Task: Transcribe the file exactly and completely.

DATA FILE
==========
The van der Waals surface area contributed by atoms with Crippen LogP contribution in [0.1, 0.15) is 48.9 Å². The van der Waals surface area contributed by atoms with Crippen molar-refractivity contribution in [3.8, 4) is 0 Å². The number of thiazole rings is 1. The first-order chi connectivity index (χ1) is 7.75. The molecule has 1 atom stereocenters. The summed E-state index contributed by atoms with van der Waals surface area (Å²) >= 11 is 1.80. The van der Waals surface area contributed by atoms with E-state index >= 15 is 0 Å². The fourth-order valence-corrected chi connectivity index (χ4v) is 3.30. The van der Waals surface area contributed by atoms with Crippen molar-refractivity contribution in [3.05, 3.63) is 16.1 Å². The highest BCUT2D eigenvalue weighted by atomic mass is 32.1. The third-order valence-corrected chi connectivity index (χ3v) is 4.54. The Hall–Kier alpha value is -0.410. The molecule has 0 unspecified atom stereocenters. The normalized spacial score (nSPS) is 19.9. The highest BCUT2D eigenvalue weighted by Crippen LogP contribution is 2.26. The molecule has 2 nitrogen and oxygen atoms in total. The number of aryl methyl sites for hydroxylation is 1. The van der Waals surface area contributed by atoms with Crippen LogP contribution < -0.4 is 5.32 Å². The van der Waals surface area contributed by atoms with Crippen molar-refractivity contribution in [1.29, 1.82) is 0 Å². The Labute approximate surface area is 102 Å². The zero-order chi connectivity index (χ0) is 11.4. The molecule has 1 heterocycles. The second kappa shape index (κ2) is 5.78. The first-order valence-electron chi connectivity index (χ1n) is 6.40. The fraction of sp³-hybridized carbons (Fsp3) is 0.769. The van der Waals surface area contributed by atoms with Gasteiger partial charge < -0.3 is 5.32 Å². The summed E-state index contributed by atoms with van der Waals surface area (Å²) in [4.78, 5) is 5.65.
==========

The van der Waals surface area contributed by atoms with Crippen LogP contribution in [0.1, 0.15) is 48.9 Å². The van der Waals surface area contributed by atoms with Crippen molar-refractivity contribution in [3.8, 4) is 0 Å². The number of thiazole rings is 1. The first-order chi connectivity index (χ1) is 7.75. The molecule has 1 atom stereocenters. The summed E-state index contributed by atoms with van der Waals surface area (Å²) >= 11 is 1.80. The van der Waals surface area contributed by atoms with E-state index >= 15 is 0 Å². The fourth-order valence-corrected chi connectivity index (χ4v) is 3.30. The van der Waals surface area contributed by atoms with Crippen molar-refractivity contribution in [3.05, 3.63) is 16.1 Å². The highest BCUT2D eigenvalue weighted by atomic mass is 32.1. The third-order valence-corrected chi connectivity index (χ3v) is 4.54. The Hall–Kier alpha value is -0.410. The molecule has 0 unspecified atom stereocenters. The normalized spacial score (nSPS) is 19.9. The highest BCUT2D eigenvalue weighted by Crippen LogP contribution is 2.26. The molecule has 2 nitrogen and oxygen atoms in total. The number of aryl methyl sites for hydroxylation is 1. The van der Waals surface area contributed by atoms with Crippen LogP contribution < -0.4 is 5.32 Å². The van der Waals surface area contributed by atoms with Crippen molar-refractivity contribution in [1.29, 1.82) is 0 Å². The Labute approximate surface area is 102 Å². The zero-order chi connectivity index (χ0) is 11.4. The molecule has 1 heterocycles. The second kappa shape index (κ2) is 5.78. The first-order valence-electron chi connectivity index (χ1n) is 6.40. The fraction of sp³-hybridized carbons (Fsp3) is 0.769. The van der Waals surface area contributed by atoms with Gasteiger partial charge < -0.3 is 5.32 Å². The summed E-state index contributed by atoms with van der Waals surface area (Å²) in [4.78, 5) is 5.65.